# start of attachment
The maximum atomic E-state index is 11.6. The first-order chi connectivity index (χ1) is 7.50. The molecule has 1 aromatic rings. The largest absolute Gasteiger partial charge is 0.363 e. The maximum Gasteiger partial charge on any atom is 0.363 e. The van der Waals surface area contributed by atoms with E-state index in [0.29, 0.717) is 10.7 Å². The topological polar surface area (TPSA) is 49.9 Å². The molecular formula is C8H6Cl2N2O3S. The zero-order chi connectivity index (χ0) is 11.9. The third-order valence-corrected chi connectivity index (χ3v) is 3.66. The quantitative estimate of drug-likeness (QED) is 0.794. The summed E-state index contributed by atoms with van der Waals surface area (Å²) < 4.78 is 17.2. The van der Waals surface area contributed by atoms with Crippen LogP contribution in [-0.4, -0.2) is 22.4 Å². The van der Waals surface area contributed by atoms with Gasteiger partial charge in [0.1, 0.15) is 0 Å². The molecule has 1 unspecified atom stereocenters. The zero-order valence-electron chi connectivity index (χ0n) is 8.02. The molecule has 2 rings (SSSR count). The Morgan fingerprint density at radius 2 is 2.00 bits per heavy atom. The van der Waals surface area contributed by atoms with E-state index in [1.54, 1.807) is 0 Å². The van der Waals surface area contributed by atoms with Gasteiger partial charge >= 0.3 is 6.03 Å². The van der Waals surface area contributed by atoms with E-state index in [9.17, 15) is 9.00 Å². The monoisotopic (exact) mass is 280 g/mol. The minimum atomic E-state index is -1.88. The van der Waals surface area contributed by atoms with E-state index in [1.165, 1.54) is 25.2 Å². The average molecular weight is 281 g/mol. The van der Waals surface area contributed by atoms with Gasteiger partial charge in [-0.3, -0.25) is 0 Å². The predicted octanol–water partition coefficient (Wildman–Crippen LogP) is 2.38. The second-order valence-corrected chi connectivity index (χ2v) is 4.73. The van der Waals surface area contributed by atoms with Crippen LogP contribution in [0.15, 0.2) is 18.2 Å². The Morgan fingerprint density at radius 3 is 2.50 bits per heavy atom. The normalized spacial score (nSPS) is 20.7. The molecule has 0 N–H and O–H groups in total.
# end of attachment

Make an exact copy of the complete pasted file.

The maximum atomic E-state index is 11.6. The first-order chi connectivity index (χ1) is 7.50. The molecule has 1 aromatic rings. The largest absolute Gasteiger partial charge is 0.363 e. The maximum Gasteiger partial charge on any atom is 0.363 e. The van der Waals surface area contributed by atoms with E-state index in [0.29, 0.717) is 10.7 Å². The topological polar surface area (TPSA) is 49.9 Å². The molecular formula is C8H6Cl2N2O3S. The zero-order chi connectivity index (χ0) is 11.9. The third-order valence-corrected chi connectivity index (χ3v) is 3.66. The quantitative estimate of drug-likeness (QED) is 0.794. The summed E-state index contributed by atoms with van der Waals surface area (Å²) < 4.78 is 17.2. The van der Waals surface area contributed by atoms with Crippen LogP contribution in [-0.4, -0.2) is 22.4 Å². The van der Waals surface area contributed by atoms with Gasteiger partial charge in [0.1, 0.15) is 0 Å². The molecule has 1 unspecified atom stereocenters. The zero-order valence-electron chi connectivity index (χ0n) is 8.02. The molecule has 2 rings (SSSR count). The Morgan fingerprint density at radius 2 is 2.00 bits per heavy atom. The van der Waals surface area contributed by atoms with E-state index in [1.54, 1.807) is 0 Å². The van der Waals surface area contributed by atoms with Gasteiger partial charge >= 0.3 is 6.03 Å². The van der Waals surface area contributed by atoms with E-state index in [9.17, 15) is 9.00 Å². The monoisotopic (exact) mass is 280 g/mol. The minimum atomic E-state index is -1.88. The van der Waals surface area contributed by atoms with E-state index in [1.165, 1.54) is 25.2 Å². The average molecular weight is 281 g/mol. The van der Waals surface area contributed by atoms with Gasteiger partial charge in [-0.3, -0.25) is 0 Å². The predicted octanol–water partition coefficient (Wildman–Crippen LogP) is 2.38. The second-order valence-corrected chi connectivity index (χ2v) is 4.73. The van der Waals surface area contributed by atoms with Crippen LogP contribution in [0.15, 0.2) is 18.2 Å². The Morgan fingerprint density at radius 3 is 2.50 bits per heavy atom. The normalized spacial score (nSPS) is 20.7. The molecule has 0 N–H and O–H groups in total.